Following the Awó's instructions, the Hen and her chicks went to the bush and began to sing together. A farmer who was passing by heard the commotion, discovered the eggs and, since he was heading to the market, decided to take them with him. The eggs caught the attention of people in the square, and they were all sold.

The Duck, confident in the quality of his eggs, waited for people to come looking for his eggs. However, since he had made no effort to advertise them, no one showed interest in his merchandise or the eggs.

Explanation: This patakie highlights the importance of promoting and making our products or talents known. It is not enough to have a quality product; If people don't know it exists, it's like it doesn't exist. This narrative teaches us that, like the Hen and her chicks, we must be proactive in communicating our values ​​and offerings to the world to ensure recognition and success.

Obara Di Ifa Traditional Nigerian


Òbàrà or bodí
Ìdí ò mó le
E jé kanhinkanhin ilée yín or ta yín díe
Today I will Odíderé
Omo a fosù gbogbo sòwò èjè
Wón ní kó rbo
kó fidí è mole
kò gboràn
Wón bá pè e léyìn odi
Pírí ló Sídìí
Ló bá korí yes Ilé Ifè
ó kúó nilé è
Ióó lòóra isu
Or from Ilé Ifè
Ko ba isu mo
Kànhìnkànhìn ló kù
Àwon ti ta isu tán nlé Ifè
'Kànhìnkànhìn to kú nlè nùu'
Nílé hasta ti kúò
Won ti kó isu dé ibe
Kó toó padà dé ilé
Àwon náà ti tà tán
Wón làwon ò wí fún or
Pé kóo fara bale
Ifá lóun wí fun o
Pé o móo bi òun I will read
Kóo toó le móo yún àjò
Ibi toun bá ní kóo móo lo
Kó mò pé àkókò è lóto
Ló bá padàá le
Ló bá bèrè sií fìdí mólé
Òbàrà or bodí
Ìdí ò mó le
E jé kanhinkanhin ilée yín or ta yín díe
Today I will Odíderé
Omo a fosù gbogbo sòwò èjè
Yóó mòmò dome
Òwo èjè kan
Òwò èjè kan
Táa se lósu yìí
Yóó mòmò dome
Omo ní or mòmò dà.

Ifá advises that this person should stay at home. Ifá says that he wishes to plan a trip, but Ifá advises him that he must first confirm with him (Ifá) when he decides to go, so that it does not give rise to a wave of missing persons. The trip will make your good fortune miss you. To prevent the case that you seek fortunes in a place, which you will not find there, before returning home, the good fortunes will have left your home; that is why you must offer sacrifice.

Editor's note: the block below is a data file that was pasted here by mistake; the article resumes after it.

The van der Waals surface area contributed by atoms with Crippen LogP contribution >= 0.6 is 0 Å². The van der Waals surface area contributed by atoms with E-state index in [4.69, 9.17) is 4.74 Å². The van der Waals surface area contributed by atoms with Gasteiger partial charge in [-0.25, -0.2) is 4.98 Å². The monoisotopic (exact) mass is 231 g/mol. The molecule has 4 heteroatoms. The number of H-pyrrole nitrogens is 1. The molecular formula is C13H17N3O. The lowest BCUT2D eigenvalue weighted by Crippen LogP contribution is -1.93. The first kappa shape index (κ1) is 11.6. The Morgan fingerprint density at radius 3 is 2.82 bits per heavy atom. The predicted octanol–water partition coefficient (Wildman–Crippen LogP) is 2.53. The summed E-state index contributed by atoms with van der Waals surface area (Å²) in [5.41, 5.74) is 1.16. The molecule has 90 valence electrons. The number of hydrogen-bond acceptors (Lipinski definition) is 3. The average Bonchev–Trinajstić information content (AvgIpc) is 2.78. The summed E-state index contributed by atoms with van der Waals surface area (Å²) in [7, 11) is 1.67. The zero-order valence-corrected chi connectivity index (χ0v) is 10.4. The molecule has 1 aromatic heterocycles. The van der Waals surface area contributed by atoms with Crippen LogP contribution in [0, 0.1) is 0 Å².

Òbàrà does not cover her buttocks
Your buttocks don't stay at home
Let the ants in your house bite you
They prophesied Ifá for Odíderé
The one who trades in blood every month
He was advised to offer sacrifice
And stay at home
He ignored the warning
He was called from abroad
Without hesitation, he went
He addressed Ilé Ifè
He left home alone
He tried to go and buy yams
When he arrived at Ilé Ifè
He didn't get no yams to buy
There was only dried yam
They said "We have sold all our yams"
"Only the stem and the leaves remain as a sponge"
The house that he left alone
Sellers brought yams for sale
Before he returned home
They had also sold their merchandise
And that's where they reminded him of the warning
"You did not have patience"
Ifá said "I warned him"
"Always consult me"
"Before going on a trip anywhere"
"When I approve your going"
"You will know when you will travel to the place"
When he got home
There if he decided to stay at home
Òbàrà does not cover her buttocks
Your buttocks don't stay at home
Let the ants in your house bite you
They prophesied Ifá for Odíderé
The one who trades in blood every month
Will turn into a baby
The "Blood Trade"
Certainly the blood trade
What we did this month
Will turn into a baby
It will certainly turn into a baby.

If you want to learn more about the Orishas you can read: